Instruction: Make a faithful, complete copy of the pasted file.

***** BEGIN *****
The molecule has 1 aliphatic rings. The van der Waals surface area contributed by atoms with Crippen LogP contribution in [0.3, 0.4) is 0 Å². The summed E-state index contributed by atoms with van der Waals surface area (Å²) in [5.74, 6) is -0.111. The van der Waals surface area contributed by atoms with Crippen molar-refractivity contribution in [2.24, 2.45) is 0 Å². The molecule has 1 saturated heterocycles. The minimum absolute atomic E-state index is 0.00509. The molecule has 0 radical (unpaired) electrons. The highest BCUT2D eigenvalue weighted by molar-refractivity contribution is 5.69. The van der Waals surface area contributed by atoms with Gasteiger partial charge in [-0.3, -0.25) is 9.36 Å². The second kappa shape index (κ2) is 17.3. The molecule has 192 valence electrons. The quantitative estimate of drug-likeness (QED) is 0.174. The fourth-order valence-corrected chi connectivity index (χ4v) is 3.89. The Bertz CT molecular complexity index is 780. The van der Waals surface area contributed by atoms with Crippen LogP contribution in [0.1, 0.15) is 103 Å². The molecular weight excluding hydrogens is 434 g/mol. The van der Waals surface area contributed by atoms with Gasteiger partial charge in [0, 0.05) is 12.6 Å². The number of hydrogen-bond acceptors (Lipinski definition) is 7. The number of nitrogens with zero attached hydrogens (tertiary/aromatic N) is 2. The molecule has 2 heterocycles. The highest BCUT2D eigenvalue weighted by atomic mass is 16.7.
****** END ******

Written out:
The molecule has 1 aliphatic rings. The van der Waals surface area contributed by atoms with Crippen LogP contribution in [0.3, 0.4) is 0 Å². The summed E-state index contributed by atoms with van der Waals surface area (Å²) in [5.74, 6) is -0.111. The van der Waals surface area contributed by atoms with Crippen molar-refractivity contribution in [2.24, 2.45) is 0 Å². The molecule has 1 saturated heterocycles. The minimum absolute atomic E-state index is 0.00509. The molecule has 0 radical (unpaired) electrons. The highest BCUT2D eigenvalue weighted by molar-refractivity contribution is 5.69. The van der Waals surface area contributed by atoms with Gasteiger partial charge in [-0.3, -0.25) is 9.36 Å². The second kappa shape index (κ2) is 17.3. The molecule has 192 valence electrons. The quantitative estimate of drug-likeness (QED) is 0.174. The fourth-order valence-corrected chi connectivity index (χ4v) is 3.89. The Bertz CT molecular complexity index is 780. The van der Waals surface area contributed by atoms with Crippen LogP contribution in [0.1, 0.15) is 103 Å². The molecular weight excluding hydrogens is 434 g/mol. The van der Waals surface area contributed by atoms with Gasteiger partial charge in [0, 0.05) is 12.6 Å². The number of hydrogen-bond acceptors (Lipinski definition) is 7. The number of nitrogens with zero attached hydrogens (tertiary/aromatic N) is 2. The molecule has 2 heterocycles. The highest BCUT2D eigenvalue weighted by atomic mass is 16.7.